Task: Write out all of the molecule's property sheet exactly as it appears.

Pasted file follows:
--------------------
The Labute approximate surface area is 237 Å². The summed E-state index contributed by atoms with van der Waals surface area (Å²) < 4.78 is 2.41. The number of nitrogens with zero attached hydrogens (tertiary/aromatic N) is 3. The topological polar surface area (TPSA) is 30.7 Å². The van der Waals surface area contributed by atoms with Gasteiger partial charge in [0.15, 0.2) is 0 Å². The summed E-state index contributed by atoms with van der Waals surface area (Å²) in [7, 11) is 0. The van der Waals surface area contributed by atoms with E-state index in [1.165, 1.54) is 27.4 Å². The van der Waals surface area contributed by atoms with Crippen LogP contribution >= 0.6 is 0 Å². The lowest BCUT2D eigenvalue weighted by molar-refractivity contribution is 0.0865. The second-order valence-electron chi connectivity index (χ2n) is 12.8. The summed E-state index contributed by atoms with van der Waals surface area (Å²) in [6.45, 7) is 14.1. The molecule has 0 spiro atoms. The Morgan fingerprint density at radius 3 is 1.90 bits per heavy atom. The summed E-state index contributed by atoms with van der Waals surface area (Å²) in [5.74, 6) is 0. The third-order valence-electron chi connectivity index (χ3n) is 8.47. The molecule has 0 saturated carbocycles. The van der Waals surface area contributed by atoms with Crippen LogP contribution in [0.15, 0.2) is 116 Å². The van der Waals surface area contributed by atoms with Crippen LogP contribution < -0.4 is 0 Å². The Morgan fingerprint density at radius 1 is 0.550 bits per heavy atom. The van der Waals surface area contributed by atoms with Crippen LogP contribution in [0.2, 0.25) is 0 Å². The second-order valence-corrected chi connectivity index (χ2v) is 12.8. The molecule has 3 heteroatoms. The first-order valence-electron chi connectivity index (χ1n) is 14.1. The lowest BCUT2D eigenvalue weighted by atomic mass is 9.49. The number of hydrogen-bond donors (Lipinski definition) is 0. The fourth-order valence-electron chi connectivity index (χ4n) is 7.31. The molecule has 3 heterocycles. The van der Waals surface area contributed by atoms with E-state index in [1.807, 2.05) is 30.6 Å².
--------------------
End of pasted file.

The Labute approximate surface area is 237 Å². The summed E-state index contributed by atoms with van der Waals surface area (Å²) < 4.78 is 2.41. The number of nitrogens with zero attached hydrogens (tertiary/aromatic N) is 3. The topological polar surface area (TPSA) is 30.7 Å². The van der Waals surface area contributed by atoms with Gasteiger partial charge in [0.15, 0.2) is 0 Å². The summed E-state index contributed by atoms with van der Waals surface area (Å²) in [7, 11) is 0. The van der Waals surface area contributed by atoms with E-state index in [1.165, 1.54) is 27.4 Å². The van der Waals surface area contributed by atoms with Crippen LogP contribution >= 0.6 is 0 Å². The lowest BCUT2D eigenvalue weighted by molar-refractivity contribution is 0.0865. The second-order valence-electron chi connectivity index (χ2n) is 12.8. The summed E-state index contributed by atoms with van der Waals surface area (Å²) in [6.45, 7) is 14.1. The molecule has 0 spiro atoms. The Morgan fingerprint density at radius 3 is 1.90 bits per heavy atom. The summed E-state index contributed by atoms with van der Waals surface area (Å²) in [5.74, 6) is 0. The third-order valence-electron chi connectivity index (χ3n) is 8.47. The molecule has 0 saturated carbocycles. The van der Waals surface area contributed by atoms with Crippen LogP contribution in [0.15, 0.2) is 116 Å². The van der Waals surface area contributed by atoms with Crippen LogP contribution < -0.4 is 0 Å². The Morgan fingerprint density at radius 1 is 0.550 bits per heavy atom. The van der Waals surface area contributed by atoms with Crippen LogP contribution in [0.2, 0.25) is 0 Å². The second-order valence-corrected chi connectivity index (χ2v) is 12.8. The molecule has 3 heteroatoms. The first-order valence-electron chi connectivity index (χ1n) is 14.1. The lowest BCUT2D eigenvalue weighted by atomic mass is 9.49. The number of hydrogen-bond donors (Lipinski definition) is 0. The fourth-order valence-electron chi connectivity index (χ4n) is 7.31. The molecule has 3 heterocycles. The van der Waals surface area contributed by atoms with E-state index in [1.807, 2.05) is 30.6 Å².